The Black Cultural Festival Story
Event producer Talicia Brown-Crowell has lived in the Eugene area since 2000. While growing her Black woman-owned business and creating a family, she became very connected to the festival culture for which Oregon is nationally recognized, including the Oregon Country Fair, Beloved Festival, Willamette Valley Folk Festival, and String Cheese Incident — all of which celebrate community.
Talicia enjoyed these festivals with wild abandon, but that easeful play eroded as she began to see how white these festivals were — there was no diversity. These were places white people could feel comfortable, but not her own people.
The final year of Beloved Festival in 2019, a BIPOC Sanctuary was erected as a safe space where Black and Indigenous & People of Color could visit throughout the festival and take refuge. Talicia dropped into the BIPOC Sanctuary from time to time, and it was the first time her daughter, then 16 years old, had been in an all-POC space in Oregon.
Talicia says, “I felt comfortable for the first time in Oregon. I could just rest.” In the Sanctuary, folks relaxed and reclined and laughed and cried and organized — all outside of the white gaze. This experience changed Talicia. Back home in Eugene, growing discontent was building in Talicia. “Where are all the Black people?” she thought.
A PLACE AND SPACE TO CELEBRATE
It became clear that the absence of a cohesive Black community was beginning to weigh more heavily on her soul, and she realized she wasn’t alone in feeling isolated due to the lack of a Black community and spaces for people to gather — Black people require coherent and robust Black communities for the development of a healthy Black identity.
Through her studies of the racist history of Oregon and the face of white nationalism, Talicia began to craft creative ways to combat and push back against the lasting legacy of the KKK, which still predominates her local area.
TAKING ACTION TO MAKE CHANGE HAPPEN
In response to a 2019 incident in which white supremacists graffitied Nazi swastikas from downtown Eugene to the Whiteaker Neighborhood, Talicia quickly organized a community picnic in Monroe Park. Her family threw a BBQ pit in the back of their truck and served hamburgers and hotdogs to 100 people. People from diverse walks of life showed up in solidarity, bringing along their picnic blankets, hula hoops and potato salad.
After the world witnessed the atrocious murder of George Floyd in May 2020, Talicia knew she needed to bring the community together, and the time to organize was now.
A few months later, Talicia and her dear friends Lela Ross and Kokayi Nosakhere, a Black author, scholar and historian, organized a Pacific Northwest lecture and book signing event at Alton Baker Park. Even at the height of the pandemic, 75 people — half of which were Black! — showed up for Kokayi’s lecture on the “History of Black Nationalism.” The energy at the event was amazing! Talicia saw that Black people in her community were ready to gather, and she knew she needed to create a place of belonging, connection, pride and joy within the community, which would promote healing and wellness.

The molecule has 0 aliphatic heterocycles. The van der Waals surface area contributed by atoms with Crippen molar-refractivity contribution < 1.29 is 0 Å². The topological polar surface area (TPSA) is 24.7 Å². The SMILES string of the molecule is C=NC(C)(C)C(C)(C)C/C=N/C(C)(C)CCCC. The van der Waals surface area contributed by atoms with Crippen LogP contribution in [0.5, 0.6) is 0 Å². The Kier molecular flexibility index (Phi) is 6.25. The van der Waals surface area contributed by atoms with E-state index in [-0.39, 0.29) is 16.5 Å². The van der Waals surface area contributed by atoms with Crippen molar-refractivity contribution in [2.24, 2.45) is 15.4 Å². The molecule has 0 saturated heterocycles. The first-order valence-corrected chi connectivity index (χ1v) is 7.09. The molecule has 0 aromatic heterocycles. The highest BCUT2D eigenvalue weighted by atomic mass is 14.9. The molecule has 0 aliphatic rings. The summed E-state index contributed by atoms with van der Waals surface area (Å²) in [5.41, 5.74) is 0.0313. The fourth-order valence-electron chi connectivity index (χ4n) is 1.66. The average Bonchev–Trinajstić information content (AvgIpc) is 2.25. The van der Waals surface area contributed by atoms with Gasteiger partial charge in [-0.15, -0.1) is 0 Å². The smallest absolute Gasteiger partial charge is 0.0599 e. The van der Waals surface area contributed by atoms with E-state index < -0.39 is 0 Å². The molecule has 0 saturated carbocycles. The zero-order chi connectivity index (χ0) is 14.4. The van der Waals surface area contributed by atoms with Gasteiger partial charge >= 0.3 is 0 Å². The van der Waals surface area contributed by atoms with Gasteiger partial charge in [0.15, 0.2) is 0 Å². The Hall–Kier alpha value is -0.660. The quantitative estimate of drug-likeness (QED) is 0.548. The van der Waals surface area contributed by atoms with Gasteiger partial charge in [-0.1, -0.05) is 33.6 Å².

Talicia got to work, putting a lifetime of grassroots community organizing experience into action. She worked with a production team of three people who shared a similar vision to present the 1st Annual Black Cultural Festival, held on Saturday, Aug. 28, 2021. What was unique about this cultural event is that all the marketing and community outreach was directed to Black folks only and 80% of attendees were Black people. A turnout like this is almost unheard of in Lane County, which has a little over 1% Black population!
FORMING A FESTIVAL FROM THE GROUND UP
The secret to successful promotion to the Black community is not to use regular broadcast advertising. If these traditional advertising methods had been used, the Black Cultural Festival could have turned out fewer Black people. Black attendees might have shown up and asked, “Where are all the Black people?” then never shown up again, which is a common scenario.
Instead, to promote the cultural festival from the ground up, Talicia needed to employ creative organizing strategies in a variety of social community networks to bring people together. It is a slow and tedious method of organizing an event, but Talicia has found that it’s a highly effective strategy for working within marginalized communities. The family-friendly Black Cultural Festival welcomes all ages and is “like a BBQ picnic, with a festival vibe,” she says.
JOIN US FOR A DAY OF CELEBRATION
Talicia and her production team will host the Black Cultural Festival on Saturday, Aug. 20, 2022, at Alton Baker Park in Eugene, from 1pm to 6pm. We hope you can join us!